A 100% anonymous science discussion board would be, IMHO, invaluable to the community; and much more representative. A student would never want to contradict a tenured researcher if he has do sign his post, and would be wary of doing so even anonymously, and even when he found an error on the researcher's point. Have it all anonymously and such prejudices would go away.

    Imagine something like 4chan (sorry. If you don't know it, really, don't search for it. You have been warned), but without the trolls and dedicated only to science. I'm pretty sure that would work.

    Hank
    Imagine something like 4chan (sorry. If you don't know it, really, don't search for it. You have been warned), but without the trolls and dedicated only to science. I'm pretty sure that would work.
    That's why it doesn't work for serious subjects; there is no way to have anonymity and open dialogue while censoring users and, if trolls aren't censored, serious people leave.  If you use moderators and someone is critical of a hypothesis/theory the moderator has money in the critic just gets labelled a troll and that is that - then it isn't really open.

    I've heard the anonymous argument for years and other science sites allow anonymous writers - usually with the claim that they are unleashing information so devastating it puts them at risk - but it ends up being people who want to be able to say things without any accountability.   Anonymity is what got science blogging a bad rap in the early days.
    dorigo
    What to say - the points you both raise make sense. I think being anonymous in the web is a useful resource at times, but it should be used with a lot of moderation and good sense. For instance, I do not see what on earth one is putting at risk by choosing to not being faceless here, in this thread. What biases could one blame you of ? It soon becomes an attitude, and gives a feeling of power -of being able to shoot and pass unharmed through enemy fire.
    So, yes, there are good reasons for being anonymous, but it is much too abused, and thus I do not feel I owe a lot of respect to those who choose this way.

    Cheers,
    T.
    According to my experience in high-energy physics, scientific journalism has little to do with the real science: very often the scientific content gets distorted and lost when it is written by a journalist. Blogs written by scientists are more accurate (after filtering out some crazy guys). Furthermore blogs are more open, while scientific journalism often just reports the mainstream. For example the string bubble exploded thanks to blogs; without blogs today we would still have official scientific journalism writing how fantastic is string theory.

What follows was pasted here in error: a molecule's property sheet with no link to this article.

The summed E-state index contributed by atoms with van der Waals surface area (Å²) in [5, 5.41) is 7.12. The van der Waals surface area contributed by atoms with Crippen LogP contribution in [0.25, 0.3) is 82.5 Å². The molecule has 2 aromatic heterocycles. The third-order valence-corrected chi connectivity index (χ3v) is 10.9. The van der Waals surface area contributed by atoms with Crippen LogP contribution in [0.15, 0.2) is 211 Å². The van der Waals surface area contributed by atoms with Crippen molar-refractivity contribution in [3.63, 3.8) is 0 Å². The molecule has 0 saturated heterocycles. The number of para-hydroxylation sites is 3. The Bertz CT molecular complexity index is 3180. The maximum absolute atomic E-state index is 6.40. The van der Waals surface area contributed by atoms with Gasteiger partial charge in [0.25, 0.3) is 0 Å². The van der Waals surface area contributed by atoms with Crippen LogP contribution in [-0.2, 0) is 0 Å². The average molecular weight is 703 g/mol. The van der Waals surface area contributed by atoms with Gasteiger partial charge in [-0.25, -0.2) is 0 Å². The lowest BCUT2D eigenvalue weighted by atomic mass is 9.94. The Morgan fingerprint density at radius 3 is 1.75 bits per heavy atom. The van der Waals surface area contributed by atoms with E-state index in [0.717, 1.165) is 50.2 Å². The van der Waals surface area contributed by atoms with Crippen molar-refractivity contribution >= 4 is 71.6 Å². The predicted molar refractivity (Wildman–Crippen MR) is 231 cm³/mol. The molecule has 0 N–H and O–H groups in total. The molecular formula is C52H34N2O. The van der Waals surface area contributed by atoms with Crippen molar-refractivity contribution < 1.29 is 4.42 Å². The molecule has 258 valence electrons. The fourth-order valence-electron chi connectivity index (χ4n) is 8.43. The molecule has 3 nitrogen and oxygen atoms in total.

Dear Tommaso: you have a point, but I still feel that a young student would get a very distorted view by thinking that the physics blogosphere is a faithful map of the world of physics. But I think that blogs like yours do really help. By that I mean: you talk in an authoritative way *only* about subjects in which you are obviously really expert. You have opinions about other things, but you don't pretend to be an expert when you aren't. Motl gets into trouble when he talks apodictically about things that are remote from his own expertise, ie, a small and now rather antiquated branch of string theory [matrix theory]. Unfortunately, that sort of thing constitutes 99% of his physics posts. But he is not alone: you can regularly see similar things on P. Woit's blog and also occasionally on J. Distler's.

    I think that the following would be a good rule for all physics bloggers to take to heart: "I will talk in an authoritative way *only* about those subjects in which I have actually published at least one paper." S. Hossenfelder is good in this way, and so are you.

    Hi Tommaso -
    Bloggers have very little to do with any problems facing science journalism. I think blogs written by scientists are a force for good – for journalists, the public and science. I wish more physicists would take it up, and hope that the blogosphere is alive with bumps and rumours when the LHC starts taking data.

    In some instances the buzz of the blogosphere does not quite match the 'reality' that emerges from more detailed investigation (I used the example of the string wars episode, echoing the anonymous comment above - that the physics blogging community is tiny and unrepresentative). So I make the obvious point that journalists need to be weary when picking up leads from blogs (as they would be with any single source). Clearly it's down to the journalist to make the right judgement, although bloggers also have responsibilities if they are to survive and be trusted.

    As a reader of your more technical posts, I was just curious about what motivates you to invest what must amount to a lot of time in writing them. I'd guess these posts are rather too specialized to be appreciated by a non particle physicist, for example.

    Best, Matthew

    dorigo
    Hello Matthew,

    as I did privately, I take the occasion to thank you publically as well, for being the engine behind the lively discussion at WCSJ, and for putting issues on the table rather than embarking on dull discussions.

    You are certainly right that most of my posts are unreadable by the general public. It is one of the hardest things to me to gauge the right height of the bar. If it is set too low, experts get quickly bored. If it is too high, I lose most of my readers. The thing is, I value both. The former, because I often get to learn things from them -by being corrected, or by the interesting discussions that at times arise in the threads. The latter, because this is what motivates me in the first place -being an outlet for "consumers" of physics results. There is too little around of this. And there is demand, as you yourself are aware.

    To be frank, my final motivation -the strongest one- is my personal pleasure. I enjoy immensely writing meaningful things and getting to be read. But I would never do it if I found it useless, because I do value my time, and in five years of blogging I could have published at least two or three interesting papers with the time I invested this way. So it boils down to really trying to do my little bit for science outreach. A recent poll shows that >80% of scientists believe in evolution in the US, and only <40% of non-scientists do (it's in a post somewhere in this site). I think scientists are responsible for this craziness as much as teachers are.

    Cheers,
    T.